We are seeing a range of patients in our Emergency Room. Most patients are very concerned and want to be tested because they are working in factories, grocery stores, or are health care workers on the front lines. They are working with co-workers who have tested positive, and they are concerned about infecting their families. We are also seeing very ill patients from nursing homes who have a multitude of medical problems which set them up for a poor outcome when also being diagnosed with COVID-19.


As a physician assistant our job is to educate. We are doing a lot of education with our patients, reminding them to go home, self quarantine, not go to work and not go out into their communities. We are educating patients on wearing a mask if unable to socially distance themselves from others. We also see patients who live in households with multigenerational families, where they can potentially get their grandmother or cousin sick. It is important that patients are well informed about the virus especially if English is not their primary language. I often have to use an interpreter which is one extra step, but is extremely important when educating my patients. I strongly believe that the community can be misled and misinformed by the media, and proper education is an important step as a health care provider on the front line. 


I’m being very cautious [since I am pregnant]. My stress level has increased. I recently failed my one-hour glucose test even though my BMI is on the lower end and I have an overall healthy diet. I had no idea I would have diabetes, but I think the stress level is probably increasing my cortisol, which is increasing my sugars unfortunately. I have my three-hour test tomorrow, but I’m already doomed that I might fail, so I think that’s kind of affecting the pregnancy. It’s hard to be a pregnant woman and still go to work to begin with. I’m being extra cautious by wearing proper PPE, but at the same time I’m concerned that I could bring something home to my husband or pass it on to my child and that’s scary.”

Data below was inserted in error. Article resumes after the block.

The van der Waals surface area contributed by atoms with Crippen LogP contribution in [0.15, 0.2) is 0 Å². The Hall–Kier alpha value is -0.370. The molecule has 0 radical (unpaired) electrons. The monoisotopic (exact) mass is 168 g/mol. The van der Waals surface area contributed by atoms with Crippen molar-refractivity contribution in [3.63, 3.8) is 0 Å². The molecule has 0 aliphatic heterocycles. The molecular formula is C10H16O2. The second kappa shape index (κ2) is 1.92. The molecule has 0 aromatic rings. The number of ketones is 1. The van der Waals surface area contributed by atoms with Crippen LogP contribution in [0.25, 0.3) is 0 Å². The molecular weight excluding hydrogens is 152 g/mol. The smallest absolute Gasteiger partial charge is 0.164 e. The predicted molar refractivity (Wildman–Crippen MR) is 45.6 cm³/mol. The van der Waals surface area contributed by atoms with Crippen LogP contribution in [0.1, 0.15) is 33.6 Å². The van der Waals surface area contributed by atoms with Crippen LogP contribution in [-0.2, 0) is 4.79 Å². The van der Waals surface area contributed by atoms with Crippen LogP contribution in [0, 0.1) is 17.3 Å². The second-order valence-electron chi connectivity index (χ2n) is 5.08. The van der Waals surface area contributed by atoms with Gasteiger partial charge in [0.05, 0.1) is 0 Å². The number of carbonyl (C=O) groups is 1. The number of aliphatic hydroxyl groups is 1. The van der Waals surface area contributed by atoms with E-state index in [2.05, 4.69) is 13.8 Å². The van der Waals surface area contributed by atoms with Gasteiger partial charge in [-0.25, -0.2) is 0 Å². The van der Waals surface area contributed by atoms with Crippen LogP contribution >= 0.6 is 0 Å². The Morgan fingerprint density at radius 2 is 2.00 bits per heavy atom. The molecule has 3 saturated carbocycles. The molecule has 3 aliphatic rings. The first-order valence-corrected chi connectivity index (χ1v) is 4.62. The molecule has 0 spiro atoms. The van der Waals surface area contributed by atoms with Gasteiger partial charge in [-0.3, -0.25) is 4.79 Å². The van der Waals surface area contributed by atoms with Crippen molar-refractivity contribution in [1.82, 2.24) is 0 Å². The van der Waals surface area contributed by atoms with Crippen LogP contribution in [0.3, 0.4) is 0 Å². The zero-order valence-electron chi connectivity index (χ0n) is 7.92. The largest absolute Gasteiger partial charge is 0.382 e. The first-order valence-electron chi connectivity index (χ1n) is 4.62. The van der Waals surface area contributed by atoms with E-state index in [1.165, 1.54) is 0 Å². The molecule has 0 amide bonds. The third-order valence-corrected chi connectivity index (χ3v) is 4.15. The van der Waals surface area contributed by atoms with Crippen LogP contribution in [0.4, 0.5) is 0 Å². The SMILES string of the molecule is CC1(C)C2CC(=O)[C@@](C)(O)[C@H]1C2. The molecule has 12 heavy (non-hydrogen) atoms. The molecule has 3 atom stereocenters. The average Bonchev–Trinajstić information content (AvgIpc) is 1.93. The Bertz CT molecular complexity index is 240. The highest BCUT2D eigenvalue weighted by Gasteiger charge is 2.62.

Aakash Shah, PA-C
New York, New York


Aakash specializes in orthopedic surgery and occasionally in internal medicine, but has now turned his focus to fighting COVID-19.


“I work full-time in orthopedic surgery, in-patient in the hospital. I also do some outpatient internal medicine once or twice a week. Right now, I’m not doing either of those and I’m doing COVID-19 cases. New York City is one of the hardest hit cities in the country, if not the world. Basically, the entire hospital has evolved into just one department, and that’s a COVID-19 department. Everyone in the hospital is just doing COVID-19 cases left and right.


A normal day before COVID-19 was getting on a packed subway train during rush hour. I’d make my way to the hospital and fix fractures and dislocations and all things orthopedic. Now I’m going on this empty train where I see like maybe three or four [other people] in scrubs around me. It’s all essential workers. We’re all going to the hospital.


I manage COVID patients on the floor. I will have about 25 to 30 COVID-19 patients on the floor. A lot of these patients are not healthy patients, and are admitted into the hospital because they have underlying comorbidities.These patients are very sick, and they decompensate very quickly.


I had a 54-year-old, fairly healthy guy with a history of high blood pressure. He was doing well throughout the day. Around 9 pm, he started decompensating where his oxygen saturation went from 92 percent to about 88 percent on nasal cannula. We escalated him and put him on a non-rebreather mask. Despite being on the non-rebreather, he continued to decompensate. We had to escalate it more and incubate him. On my shift the next day he passed away.


As a provider, not only do you have to take care of the patient, after the patient dies, you have to inform the family members. That’s where the emotional toll comes on. For this 54-year-old man, he had two daughters. One was a teenager and the other in her mid-20s. So, breaking that news, it’s kind of tough. You’re running around the hospital, you’re physically exhausting yourself, you’re dealing with family members and death on a daily basis now. I think some health providers are getting hit from all sides.”